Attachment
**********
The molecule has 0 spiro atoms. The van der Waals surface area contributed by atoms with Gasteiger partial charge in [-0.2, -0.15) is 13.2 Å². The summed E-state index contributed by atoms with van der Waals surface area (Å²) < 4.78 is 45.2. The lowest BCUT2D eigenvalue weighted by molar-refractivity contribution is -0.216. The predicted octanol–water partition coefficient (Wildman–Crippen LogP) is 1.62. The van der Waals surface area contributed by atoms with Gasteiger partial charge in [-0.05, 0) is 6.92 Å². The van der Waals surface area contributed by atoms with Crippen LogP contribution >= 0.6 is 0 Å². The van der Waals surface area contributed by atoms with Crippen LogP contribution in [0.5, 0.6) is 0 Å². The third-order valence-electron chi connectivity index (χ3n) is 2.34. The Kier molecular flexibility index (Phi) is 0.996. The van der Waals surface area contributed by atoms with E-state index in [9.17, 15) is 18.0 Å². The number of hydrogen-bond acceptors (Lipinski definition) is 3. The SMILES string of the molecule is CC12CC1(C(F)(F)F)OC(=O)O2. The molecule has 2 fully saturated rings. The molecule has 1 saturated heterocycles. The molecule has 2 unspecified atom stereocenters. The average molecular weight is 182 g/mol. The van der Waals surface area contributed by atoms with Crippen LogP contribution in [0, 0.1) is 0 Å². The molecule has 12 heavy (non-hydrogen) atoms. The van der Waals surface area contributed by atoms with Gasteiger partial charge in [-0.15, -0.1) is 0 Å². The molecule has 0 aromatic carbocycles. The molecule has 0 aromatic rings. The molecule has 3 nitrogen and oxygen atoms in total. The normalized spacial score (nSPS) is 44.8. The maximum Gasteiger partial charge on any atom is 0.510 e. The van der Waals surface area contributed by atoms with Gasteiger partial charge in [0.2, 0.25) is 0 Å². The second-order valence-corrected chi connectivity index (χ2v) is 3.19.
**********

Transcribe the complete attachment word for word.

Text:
The molecule has 0 spiro atoms. The van der Waals surface area contributed by atoms with Gasteiger partial charge in [-0.2, -0.15) is 13.2 Å². The summed E-state index contributed by atoms with van der Waals surface area (Å²) < 4.78 is 45.2. The lowest BCUT2D eigenvalue weighted by molar-refractivity contribution is -0.216. The predicted octanol–water partition coefficient (Wildman–Crippen LogP) is 1.62. The van der Waals surface area contributed by atoms with Gasteiger partial charge in [-0.05, 0) is 6.92 Å². The van der Waals surface area contributed by atoms with Crippen LogP contribution >= 0.6 is 0 Å². The van der Waals surface area contributed by atoms with Crippen LogP contribution in [0.5, 0.6) is 0 Å². The third-order valence-electron chi connectivity index (χ3n) is 2.34. The Kier molecular flexibility index (Phi) is 0.996. The van der Waals surface area contributed by atoms with E-state index in [9.17, 15) is 18.0 Å². The number of hydrogen-bond acceptors (Lipinski definition) is 3. The SMILES string of the molecule is CC12CC1(C(F)(F)F)OC(=O)O2. The molecule has 2 fully saturated rings. The molecule has 1 saturated heterocycles. The molecule has 2 unspecified atom stereocenters. The average molecular weight is 182 g/mol. The van der Waals surface area contributed by atoms with Crippen LogP contribution in [0, 0.1) is 0 Å². The molecule has 12 heavy (non-hydrogen) atoms. The van der Waals surface area contributed by atoms with Gasteiger partial charge in [-0.15, -0.1) is 0 Å². The molecule has 0 aromatic carbocycles. The molecule has 0 aromatic rings. The molecule has 3 nitrogen and oxygen atoms in total. The normalized spacial score (nSPS) is 44.8. The maximum Gasteiger partial charge on any atom is 0.510 e. The van der Waals surface area contributed by atoms with Gasteiger partial charge in [0.2, 0.25) is 0 Å². The second-order valence-corrected chi connectivity index (χ2v) is 3.19.